Investors with a focus on preservation of capital often seek out fixed income solutions, such as government or low-risk municipal bonds, preferred stocks, traditional bank savings products or money market mutual funds. Each of these investment vehicles provides a degree of safety from otherwise volatile securities markets in addition to a potential stream of fixed income. Although each strategy has its unique merits and drawbacks, a money market fund is a popular choice among risk-averse investors. A money market fund provides investors with an array of benefits not found in combination with other fixed income mediums, including liquidity, safety and yield.
Money market mutual funds provide investors with liquidity and safety by investing in relatively low-risk, short-duration securities. Fund managers invest pooled investor dollars into money market securities, including bank certificates of deposit (CDs), federal agency notes, high-grade commercial paper or government treasury issues, such as T-bills. The Securities and Exchange Commission (SEC) mandates that only securities with the highest credit ratings are available to purchase in money market funds, creating a degree of safety for investors not found in other fixed income investments. Money market funds are also highly liquid due to the short durations of a fund's underlying investments.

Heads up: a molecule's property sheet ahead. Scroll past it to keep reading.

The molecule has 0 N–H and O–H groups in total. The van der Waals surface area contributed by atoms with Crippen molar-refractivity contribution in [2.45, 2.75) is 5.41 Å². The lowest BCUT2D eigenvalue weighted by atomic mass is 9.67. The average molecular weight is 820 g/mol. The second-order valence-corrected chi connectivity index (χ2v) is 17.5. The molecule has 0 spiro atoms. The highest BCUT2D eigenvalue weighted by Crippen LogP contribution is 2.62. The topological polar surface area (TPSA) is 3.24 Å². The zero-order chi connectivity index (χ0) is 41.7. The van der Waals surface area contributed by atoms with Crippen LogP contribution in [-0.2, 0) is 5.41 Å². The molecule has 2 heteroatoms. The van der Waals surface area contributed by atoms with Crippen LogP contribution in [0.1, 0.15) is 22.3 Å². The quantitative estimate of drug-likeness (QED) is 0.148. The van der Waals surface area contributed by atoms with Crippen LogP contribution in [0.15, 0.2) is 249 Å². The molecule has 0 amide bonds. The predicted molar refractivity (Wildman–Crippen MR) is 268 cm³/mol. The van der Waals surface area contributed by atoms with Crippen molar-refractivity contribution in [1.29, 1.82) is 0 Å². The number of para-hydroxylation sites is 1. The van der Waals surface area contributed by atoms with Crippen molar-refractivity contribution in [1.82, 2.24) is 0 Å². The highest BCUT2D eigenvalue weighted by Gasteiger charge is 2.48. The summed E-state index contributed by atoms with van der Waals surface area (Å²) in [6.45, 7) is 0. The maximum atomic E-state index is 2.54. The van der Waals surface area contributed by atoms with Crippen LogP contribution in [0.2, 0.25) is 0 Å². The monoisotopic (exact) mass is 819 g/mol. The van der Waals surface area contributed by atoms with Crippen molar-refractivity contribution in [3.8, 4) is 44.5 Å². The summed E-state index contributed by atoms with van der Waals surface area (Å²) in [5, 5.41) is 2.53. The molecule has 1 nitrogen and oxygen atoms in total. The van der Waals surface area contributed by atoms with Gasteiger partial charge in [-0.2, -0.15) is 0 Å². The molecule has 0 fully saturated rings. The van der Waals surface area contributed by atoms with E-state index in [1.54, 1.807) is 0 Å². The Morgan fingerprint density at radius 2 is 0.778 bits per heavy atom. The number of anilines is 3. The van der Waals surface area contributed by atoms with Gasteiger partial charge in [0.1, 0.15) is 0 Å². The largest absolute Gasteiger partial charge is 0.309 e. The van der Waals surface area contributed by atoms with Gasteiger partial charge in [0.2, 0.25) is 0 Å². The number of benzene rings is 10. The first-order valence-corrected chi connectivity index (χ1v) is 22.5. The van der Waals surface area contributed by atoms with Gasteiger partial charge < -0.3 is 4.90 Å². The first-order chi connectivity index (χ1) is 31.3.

In addition to safety and liquidity, money market funds offer the potential for higher yields than conventional cash equivalents, such as savings or money market accounts offered through a bank or credit union. The objective of a money market fund it to keep its net asset value (NAV) at $1 steadily, resulting in no growth of principal. However, money market funds have provided investors slightly higher yields than conventional cash equivalents over time because fund managers can diversify the underlying investments.